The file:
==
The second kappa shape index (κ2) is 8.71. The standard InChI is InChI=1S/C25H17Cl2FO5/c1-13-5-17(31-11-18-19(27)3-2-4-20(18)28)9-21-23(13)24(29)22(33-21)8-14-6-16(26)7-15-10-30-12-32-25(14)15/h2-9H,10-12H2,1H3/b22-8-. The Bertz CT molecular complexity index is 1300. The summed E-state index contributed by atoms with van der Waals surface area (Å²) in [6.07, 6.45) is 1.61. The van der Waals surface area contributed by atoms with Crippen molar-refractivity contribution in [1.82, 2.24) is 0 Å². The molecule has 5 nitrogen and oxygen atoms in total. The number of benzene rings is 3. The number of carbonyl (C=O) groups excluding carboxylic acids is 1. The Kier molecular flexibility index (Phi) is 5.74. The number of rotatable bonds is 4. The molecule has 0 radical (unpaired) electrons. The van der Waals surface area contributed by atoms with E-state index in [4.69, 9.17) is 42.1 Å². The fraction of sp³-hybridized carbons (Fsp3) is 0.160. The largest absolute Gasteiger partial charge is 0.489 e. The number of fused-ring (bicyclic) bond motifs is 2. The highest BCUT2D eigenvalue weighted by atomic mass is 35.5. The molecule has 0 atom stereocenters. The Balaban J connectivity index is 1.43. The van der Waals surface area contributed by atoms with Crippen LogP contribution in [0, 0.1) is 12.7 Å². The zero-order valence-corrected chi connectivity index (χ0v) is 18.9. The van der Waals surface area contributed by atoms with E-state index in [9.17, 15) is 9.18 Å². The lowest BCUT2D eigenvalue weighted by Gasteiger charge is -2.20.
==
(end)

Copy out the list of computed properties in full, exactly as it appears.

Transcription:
The second kappa shape index (κ2) is 8.71. The standard InChI is InChI=1S/C25H17Cl2FO5/c1-13-5-17(31-11-18-19(27)3-2-4-20(18)28)9-21-23(13)24(29)22(33-21)8-14-6-16(26)7-15-10-30-12-32-25(14)15/h2-9H,10-12H2,1H3/b22-8-. The Bertz CT molecular complexity index is 1300. The summed E-state index contributed by atoms with van der Waals surface area (Å²) in [6.07, 6.45) is 1.61. The van der Waals surface area contributed by atoms with Crippen molar-refractivity contribution in [1.82, 2.24) is 0 Å². The molecule has 5 nitrogen and oxygen atoms in total. The number of benzene rings is 3. The number of carbonyl (C=O) groups excluding carboxylic acids is 1. The Kier molecular flexibility index (Phi) is 5.74. The number of rotatable bonds is 4. The molecule has 0 radical (unpaired) electrons. The van der Waals surface area contributed by atoms with E-state index in [4.69, 9.17) is 42.1 Å². The fraction of sp³-hybridized carbons (Fsp3) is 0.160. The largest absolute Gasteiger partial charge is 0.489 e. The number of fused-ring (bicyclic) bond motifs is 2. The highest BCUT2D eigenvalue weighted by atomic mass is 35.5. The molecule has 0 atom stereocenters. The Balaban J connectivity index is 1.43. The van der Waals surface area contributed by atoms with Crippen LogP contribution in [0, 0.1) is 12.7 Å². The zero-order valence-corrected chi connectivity index (χ0v) is 18.9. The van der Waals surface area contributed by atoms with E-state index in [9.17, 15) is 9.18 Å². The lowest BCUT2D eigenvalue weighted by Gasteiger charge is -2.20.